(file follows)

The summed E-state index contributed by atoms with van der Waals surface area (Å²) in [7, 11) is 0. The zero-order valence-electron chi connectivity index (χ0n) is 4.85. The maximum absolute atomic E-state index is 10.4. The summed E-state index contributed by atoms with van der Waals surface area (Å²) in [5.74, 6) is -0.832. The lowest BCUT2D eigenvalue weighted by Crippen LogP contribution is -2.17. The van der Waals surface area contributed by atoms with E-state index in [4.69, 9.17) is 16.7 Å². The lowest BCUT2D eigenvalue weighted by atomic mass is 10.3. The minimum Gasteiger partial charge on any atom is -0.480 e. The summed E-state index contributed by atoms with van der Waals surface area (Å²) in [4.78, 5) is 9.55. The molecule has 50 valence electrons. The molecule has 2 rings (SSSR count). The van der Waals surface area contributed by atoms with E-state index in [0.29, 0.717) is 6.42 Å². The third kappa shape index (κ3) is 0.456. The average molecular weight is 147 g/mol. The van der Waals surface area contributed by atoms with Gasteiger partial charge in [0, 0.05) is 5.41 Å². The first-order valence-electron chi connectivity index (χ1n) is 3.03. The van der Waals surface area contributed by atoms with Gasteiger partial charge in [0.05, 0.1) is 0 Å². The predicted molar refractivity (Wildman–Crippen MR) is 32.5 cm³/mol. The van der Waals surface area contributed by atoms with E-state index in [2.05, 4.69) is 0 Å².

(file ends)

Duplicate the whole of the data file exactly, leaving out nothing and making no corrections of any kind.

The summed E-state index contributed by atoms with van der Waals surface area (Å²) in [7, 11) is 0. The zero-order valence-electron chi connectivity index (χ0n) is 4.85. The maximum absolute atomic E-state index is 10.4. The summed E-state index contributed by atoms with van der Waals surface area (Å²) in [5.74, 6) is -0.832. The lowest BCUT2D eigenvalue weighted by Crippen LogP contribution is -2.17. The van der Waals surface area contributed by atoms with E-state index in [4.69, 9.17) is 16.7 Å². The lowest BCUT2D eigenvalue weighted by atomic mass is 10.3. The minimum Gasteiger partial charge on any atom is -0.480 e. The summed E-state index contributed by atoms with van der Waals surface area (Å²) in [4.78, 5) is 9.55. The molecule has 50 valence electrons. The molecule has 2 rings (SSSR count). The van der Waals surface area contributed by atoms with E-state index in [0.29, 0.717) is 6.42 Å². The third kappa shape index (κ3) is 0.456. The average molecular weight is 147 g/mol. The van der Waals surface area contributed by atoms with Gasteiger partial charge in [0, 0.05) is 5.41 Å². The first-order valence-electron chi connectivity index (χ1n) is 3.03. The van der Waals surface area contributed by atoms with Gasteiger partial charge in [0.05, 0.1) is 0 Å². The predicted molar refractivity (Wildman–Crippen MR) is 32.5 cm³/mol. The van der Waals surface area contributed by atoms with E-state index in [2.05, 4.69) is 0 Å².